Lessons in Project Management - 3 - Project Scoping and Contracting

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Lessons in Project Management - 3 - Project Scoping and Contracting

  1. 1. International Project Management Prof. Dr. Frank Habermann Lecture 3 – Envisioning, Scoping and Contracting
  2. 2. © Becota GmbH | www.becota.com | 2010  How to find a project mission?  What is a project customer?  Dealing with different customer constellations  Types of project needs, drivers and reasons  The challenge and art of scoping  Pre-projects and business case analysis  Project contracts and project charter  Project organisation and responsibility matrix Content
  3. 3. © Becota | www.becota.org | 2010 From vision to implementation … a not too rare scenario
  4. 4. © Becota | www.becota.org | 2010 in the beginning, every project needs a clear mission!
  5. 5. © Becota | www.becota.org | 2010 What is a clear mission? Picture source: blog.brandintegrity.com/content/binary/mission%20statement.jpg
  6. 6. © Becota | www.becota.org | 2010 A clear mission means having an unmistakable assignment Picture source: ww.youtube.com/watch?v=qq9R65fXDKQ
  7. 7. © Becota | www.becota.org | 2010 What defines your mission? you: PROJECT MANAGER
  8. 8. © Becota | www.becota.org | 2010 What defines your mission? you: PROJECT MANAGER the guy who has hired you and pays the bill: SPONSOR
  9. 9. © Becota | www.becota.org | 2010 What defines your mission? you: PROJECT MANAGER the service or product you deliver: DELIVERABLE the guy who has hired you and pays the bill: SPONSOR
  10. 10. © Becota | www.becota.org | 2010 What defines your mission? you: PROJECT MANAGER the service or product you deliver: DELIVERABLE the receiver(s) of your project service/product: TARGET GROUP the guy who has hired you and pays the bill: SPONSOR
  11. 11. © Becota | www.becota.org | 2010 What defines your mission? you: PROJECT MANAGER the service or product you deliver: DELIVERABLE the receiver(s) of your project service/product: TARGET GROUP THE JOB the guy who has hired you and pays the bill: SPONSOR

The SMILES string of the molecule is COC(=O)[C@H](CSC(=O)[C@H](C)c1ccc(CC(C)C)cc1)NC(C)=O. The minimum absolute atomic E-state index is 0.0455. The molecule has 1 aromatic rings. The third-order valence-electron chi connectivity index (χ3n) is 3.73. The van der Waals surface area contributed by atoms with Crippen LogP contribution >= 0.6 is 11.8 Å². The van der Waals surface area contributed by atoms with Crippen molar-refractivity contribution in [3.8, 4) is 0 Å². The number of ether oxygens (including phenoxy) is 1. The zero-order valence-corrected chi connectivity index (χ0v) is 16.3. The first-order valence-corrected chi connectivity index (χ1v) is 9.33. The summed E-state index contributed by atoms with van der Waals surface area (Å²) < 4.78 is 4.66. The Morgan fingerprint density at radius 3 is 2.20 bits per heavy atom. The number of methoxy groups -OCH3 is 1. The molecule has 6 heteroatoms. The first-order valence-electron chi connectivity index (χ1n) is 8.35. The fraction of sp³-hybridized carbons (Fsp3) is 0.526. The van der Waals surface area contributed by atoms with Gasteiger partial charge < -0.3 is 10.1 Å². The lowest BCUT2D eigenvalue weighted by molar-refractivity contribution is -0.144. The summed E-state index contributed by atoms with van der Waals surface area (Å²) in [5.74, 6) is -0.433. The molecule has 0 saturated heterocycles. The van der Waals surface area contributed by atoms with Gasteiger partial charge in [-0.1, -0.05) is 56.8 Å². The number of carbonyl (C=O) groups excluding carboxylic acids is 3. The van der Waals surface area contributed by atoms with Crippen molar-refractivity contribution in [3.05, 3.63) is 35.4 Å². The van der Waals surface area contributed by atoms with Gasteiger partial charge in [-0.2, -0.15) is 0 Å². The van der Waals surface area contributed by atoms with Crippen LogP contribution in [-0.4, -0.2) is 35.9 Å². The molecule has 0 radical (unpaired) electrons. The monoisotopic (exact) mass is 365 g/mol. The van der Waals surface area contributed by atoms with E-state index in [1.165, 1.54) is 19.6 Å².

12. 12. © Becota | www.becota.org | 2010 the customer is god the customer is king the customer is always right … but who actually is your customer?
  13. 13. © Becota | www.becota.org | 2010 A simple question with a not always easy to find answer: who is your customer?
  14. 14. © Becota | www.becota.org | 2010 A simple question with a not always easy to find answer: who is your customer? „Your customer is a person who purchases your product or service!“
  15. 15. © Becota | www.becota.org | 2010 A simple question with a not always easy to find answer: who is your customer? „Your customer is a person who purchases your product or service!“ Consequently, the project sponsor is always your customer!
  16. 16. © Becota | www.becota.org | 2010 A simple question with a not always easy to find answer: who is your customer? „Your customer is a person who purchases your product or service!“ Consequently, the project sponsor is always your customer! „Your customer is a person who receives and uses your product or service!“